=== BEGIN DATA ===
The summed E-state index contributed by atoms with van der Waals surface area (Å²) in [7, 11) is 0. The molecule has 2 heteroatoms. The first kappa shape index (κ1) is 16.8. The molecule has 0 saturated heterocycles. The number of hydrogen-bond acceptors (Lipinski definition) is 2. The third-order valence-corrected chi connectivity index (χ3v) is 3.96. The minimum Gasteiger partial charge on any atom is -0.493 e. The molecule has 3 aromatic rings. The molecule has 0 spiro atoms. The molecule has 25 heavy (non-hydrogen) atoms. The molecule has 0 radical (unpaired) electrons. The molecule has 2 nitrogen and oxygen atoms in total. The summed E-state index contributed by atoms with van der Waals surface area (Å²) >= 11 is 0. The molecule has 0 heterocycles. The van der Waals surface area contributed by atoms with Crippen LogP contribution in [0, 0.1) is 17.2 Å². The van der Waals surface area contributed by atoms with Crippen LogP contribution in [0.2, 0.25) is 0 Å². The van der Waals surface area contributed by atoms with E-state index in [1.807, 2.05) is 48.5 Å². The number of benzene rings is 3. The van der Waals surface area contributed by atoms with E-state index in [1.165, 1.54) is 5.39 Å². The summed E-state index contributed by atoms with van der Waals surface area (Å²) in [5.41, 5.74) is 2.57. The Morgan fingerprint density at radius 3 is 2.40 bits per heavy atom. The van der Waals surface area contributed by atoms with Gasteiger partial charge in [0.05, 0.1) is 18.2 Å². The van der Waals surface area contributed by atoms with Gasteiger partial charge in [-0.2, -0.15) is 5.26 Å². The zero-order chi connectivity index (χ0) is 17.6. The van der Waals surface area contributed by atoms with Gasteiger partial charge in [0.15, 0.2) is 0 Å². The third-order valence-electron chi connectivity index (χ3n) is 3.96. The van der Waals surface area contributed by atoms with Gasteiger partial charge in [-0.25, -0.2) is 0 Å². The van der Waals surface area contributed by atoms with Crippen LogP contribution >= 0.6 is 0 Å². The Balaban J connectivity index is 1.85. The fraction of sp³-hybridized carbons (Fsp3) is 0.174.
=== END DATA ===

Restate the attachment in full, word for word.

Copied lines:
The summed E-state index contributed by atoms with van der Waals surface area (Å²) in [7, 11) is 0. The molecule has 2 heteroatoms. The first kappa shape index (κ1) is 16.8. The molecule has 0 saturated heterocycles. The number of hydrogen-bond acceptors (Lipinski definition) is 2. The third-order valence-corrected chi connectivity index (χ3v) is 3.96. The minimum Gasteiger partial charge on any atom is -0.493 e. The molecule has 3 aromatic rings. The molecule has 0 spiro atoms. The molecule has 25 heavy (non-hydrogen) atoms. The molecule has 0 radical (unpaired) electrons. The molecule has 2 nitrogen and oxygen atoms in total. The summed E-state index contributed by atoms with van der Waals surface area (Å²) >= 11 is 0. The molecule has 0 heterocycles. The van der Waals surface area contributed by atoms with Crippen LogP contribution in [0, 0.1) is 17.2 Å². The van der Waals surface area contributed by atoms with Crippen LogP contribution in [0.2, 0.25) is 0 Å². The van der Waals surface area contributed by atoms with E-state index in [1.807, 2.05) is 48.5 Å². The number of benzene rings is 3. The van der Waals surface area contributed by atoms with E-state index in [1.165, 1.54) is 5.39 Å². The summed E-state index contributed by atoms with van der Waals surface area (Å²) in [5.41, 5.74) is 2.57. The Morgan fingerprint density at radius 3 is 2.40 bits per heavy atom. The van der Waals surface area contributed by atoms with Gasteiger partial charge in [0.05, 0.1) is 18.2 Å². The van der Waals surface area contributed by atoms with Gasteiger partial charge in [-0.2, -0.15) is 5.26 Å². The zero-order chi connectivity index (χ0) is 17.6. The van der Waals surface area contributed by atoms with Gasteiger partial charge in [0.15, 0.2) is 0 Å². The third-order valence-electron chi connectivity index (χ3n) is 3.96. The van der Waals surface area contributed by atoms with Gasteiger partial charge in [-0.25, -0.2) is 0 Å². The van der Waals surface area contributed by atoms with Crippen LogP contribution >= 0.6 is 0 Å². The Balaban J connectivity index is 1.85. The fraction of sp³-hybridized carbons (Fsp3) is 0.174.